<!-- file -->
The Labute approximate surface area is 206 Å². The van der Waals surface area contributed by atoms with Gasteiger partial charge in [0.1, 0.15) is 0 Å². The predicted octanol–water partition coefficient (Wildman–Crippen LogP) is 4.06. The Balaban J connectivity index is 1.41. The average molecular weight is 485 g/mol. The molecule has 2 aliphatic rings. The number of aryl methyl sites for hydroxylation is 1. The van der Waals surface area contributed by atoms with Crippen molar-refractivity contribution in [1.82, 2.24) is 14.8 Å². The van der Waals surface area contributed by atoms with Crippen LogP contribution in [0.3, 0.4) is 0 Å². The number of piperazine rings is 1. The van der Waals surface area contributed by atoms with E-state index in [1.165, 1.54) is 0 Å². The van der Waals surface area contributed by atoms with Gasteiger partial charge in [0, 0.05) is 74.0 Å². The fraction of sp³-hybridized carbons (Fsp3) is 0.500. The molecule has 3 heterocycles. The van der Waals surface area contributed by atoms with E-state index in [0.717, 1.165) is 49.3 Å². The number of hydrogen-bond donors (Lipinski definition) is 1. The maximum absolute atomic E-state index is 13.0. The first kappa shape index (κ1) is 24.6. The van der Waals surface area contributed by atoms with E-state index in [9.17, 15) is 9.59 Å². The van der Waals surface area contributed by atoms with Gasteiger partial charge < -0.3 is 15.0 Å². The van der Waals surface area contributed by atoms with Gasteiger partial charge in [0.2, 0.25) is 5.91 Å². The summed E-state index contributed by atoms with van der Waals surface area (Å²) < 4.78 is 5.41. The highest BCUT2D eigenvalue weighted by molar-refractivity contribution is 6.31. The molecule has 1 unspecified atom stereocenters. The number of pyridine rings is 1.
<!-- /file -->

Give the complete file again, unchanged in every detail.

The Labute approximate surface area is 206 Å². The van der Waals surface area contributed by atoms with Gasteiger partial charge in [0.1, 0.15) is 0 Å². The predicted octanol–water partition coefficient (Wildman–Crippen LogP) is 4.06. The Balaban J connectivity index is 1.41. The average molecular weight is 485 g/mol. The molecule has 2 aliphatic rings. The number of aryl methyl sites for hydroxylation is 1. The van der Waals surface area contributed by atoms with Crippen molar-refractivity contribution in [1.82, 2.24) is 14.8 Å². The van der Waals surface area contributed by atoms with Crippen LogP contribution in [0.3, 0.4) is 0 Å². The number of piperazine rings is 1. The van der Waals surface area contributed by atoms with E-state index in [1.165, 1.54) is 0 Å². The van der Waals surface area contributed by atoms with Gasteiger partial charge in [0, 0.05) is 74.0 Å². The fraction of sp³-hybridized carbons (Fsp3) is 0.500. The molecule has 3 heterocycles. The van der Waals surface area contributed by atoms with E-state index in [0.717, 1.165) is 49.3 Å². The number of hydrogen-bond donors (Lipinski definition) is 1. The maximum absolute atomic E-state index is 13.0. The first kappa shape index (κ1) is 24.6. The van der Waals surface area contributed by atoms with E-state index in [9.17, 15) is 9.59 Å². The van der Waals surface area contributed by atoms with Gasteiger partial charge < -0.3 is 15.0 Å². The van der Waals surface area contributed by atoms with Gasteiger partial charge in [0.2, 0.25) is 5.91 Å². The summed E-state index contributed by atoms with van der Waals surface area (Å²) < 4.78 is 5.41. The highest BCUT2D eigenvalue weighted by molar-refractivity contribution is 6.31. The molecule has 1 unspecified atom stereocenters. The number of pyridine rings is 1.